Friday, August 7, 2009

Good News on Malaria Control

The best price for getting antimosquito bed nets to the poor proves to be “free” BY JEFFREY D. SACHS

A persistent question about sustainable development is how to help the world’s poorest people. Their incomes are so low that they lack access to the most basic goods and services: adequate nutrition, safe drinking water, sanitation and vital health interventions. One strategy is to provide targeted financial support to help the poor to meet their basic needs and thereby to escape from the poverty trap. My colleagues and I have calculated that the cost of ensuring basic lifesaving health coverage for the world’s poor would be around 0.1 percent of gross national product of the high-income countries.

One example of such targeted aid is a mass free distribution of antimalaria bed nets to people living in impoverished malarious regions of Africa. Each of these longlasting insecticide-treated nets (LLINs) costs only about $10 to produce, transport and distribute to households in rural Africa. Because the nets last for five years and two children typically sleep under each net, the cost per child a year is a mere $0.50. Even at this remarkably low cost, however, some critics have opposed such an approach.

They have claimed that free nets would “go missing” in large numbers because of waste by recipients and others in the supply chain who did not properly value them. These critics’ preferred solution is market sales of nets at a discount, on the grounds that even a small price would encourage more efficient use of the nets. Experiments and real life have now provided evidence to resolve this debate convincingly: the case for mass free distribution of bed nets has proved to be stunningly powerful. After many years in which bed-net coverage was extremely low, it is now soaring, and malaria cases are falling sharply where mass bed-net distribution is being deployed.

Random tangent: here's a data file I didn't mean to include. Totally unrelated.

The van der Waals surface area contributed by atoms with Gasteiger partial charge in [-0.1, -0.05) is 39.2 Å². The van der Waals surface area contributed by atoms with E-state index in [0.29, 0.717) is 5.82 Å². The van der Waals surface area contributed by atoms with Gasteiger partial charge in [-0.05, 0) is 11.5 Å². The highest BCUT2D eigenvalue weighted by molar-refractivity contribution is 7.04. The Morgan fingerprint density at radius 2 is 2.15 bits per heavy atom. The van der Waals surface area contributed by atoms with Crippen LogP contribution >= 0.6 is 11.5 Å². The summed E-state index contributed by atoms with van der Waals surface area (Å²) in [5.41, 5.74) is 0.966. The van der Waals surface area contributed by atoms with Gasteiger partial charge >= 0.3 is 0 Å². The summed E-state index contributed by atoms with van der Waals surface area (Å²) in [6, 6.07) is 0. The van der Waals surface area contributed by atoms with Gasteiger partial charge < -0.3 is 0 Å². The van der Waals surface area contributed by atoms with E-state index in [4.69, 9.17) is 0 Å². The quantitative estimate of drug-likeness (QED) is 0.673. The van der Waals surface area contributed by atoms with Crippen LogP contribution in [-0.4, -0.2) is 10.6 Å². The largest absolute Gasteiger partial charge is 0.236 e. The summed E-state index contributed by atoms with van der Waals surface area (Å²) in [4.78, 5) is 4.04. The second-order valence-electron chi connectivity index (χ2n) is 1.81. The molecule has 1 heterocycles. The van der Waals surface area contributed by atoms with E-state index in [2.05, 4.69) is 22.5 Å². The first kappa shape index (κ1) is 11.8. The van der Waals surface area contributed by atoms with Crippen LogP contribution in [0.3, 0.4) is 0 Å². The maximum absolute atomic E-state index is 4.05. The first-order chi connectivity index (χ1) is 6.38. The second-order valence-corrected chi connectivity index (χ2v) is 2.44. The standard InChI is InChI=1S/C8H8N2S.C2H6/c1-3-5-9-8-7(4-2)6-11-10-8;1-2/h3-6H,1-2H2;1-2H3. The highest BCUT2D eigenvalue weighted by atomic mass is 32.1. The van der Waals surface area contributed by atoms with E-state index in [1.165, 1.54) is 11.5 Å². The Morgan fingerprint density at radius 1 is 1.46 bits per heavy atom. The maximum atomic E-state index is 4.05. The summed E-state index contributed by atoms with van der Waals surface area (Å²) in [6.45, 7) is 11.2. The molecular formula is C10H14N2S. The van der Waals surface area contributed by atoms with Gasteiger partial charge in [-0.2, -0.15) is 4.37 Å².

Here is how events have unfolded. Because Africa’s rural poor are so destitute, attempts to sell them subsidized LLINs from 2000 to 2005 not surprisingly fell badly short, even at prices as low as $2 to $3 per net. The incidence of taking up these bed nets in Africa through sales was very small and covered only a tiny fraction of those in need. In 2002 and 2003 the International Committee of the Red

Cross and UNICEF began experimenting with a mass free distribution of LLINs in some trial sites. Spot checks of the recipient communities a few months later verified that distributed bed nets were indeed in the households in high percentages. As the evidence of success of mass distribution continued to grow, the World Health Organization adopted that strategy as its basic standard in 2007. The international partnership known as Roll Back Malaria set a goal to freely distribute around 300 million LLINs in Africa during the period 2008 to 2010 to cover all sleeping sites in malaria-transmission regions. Already the coverage has jumped from perhaps 10 million LLINs in 2004 to 170 million as of the end of 2008. Recently the Poverty Action Lab at the Massachusetts Institute of Technology carried out a detailed experiment in Western Kenya that compared mass distribution with a partial-subsidy approach: even a small charge for bed nets led to a tremendous drop in their adoption.

Moreover, there was no greater wastage of the nets received for free than for those purchased at the discount price. The study’s conclusion was clear: “Free distribution is both more effective and more cost-effective than cost-sharing.” The Roll Back Malaria Partnership has now embarked on a coordinated effort to ensure comprehensive malaria control throughout Africa that includes not only LLINs but also medicines, rapid diagnostic tests and community health workers trained to deliver such essential interventions. The cost will be around $3 billion a year, or $3 annually for each of the one billion people living in the high-income donor countries. It is time to take the demonstrated successes of mass free distribution for such assistance to full scale.

Source of Information : Scientific American August 2009

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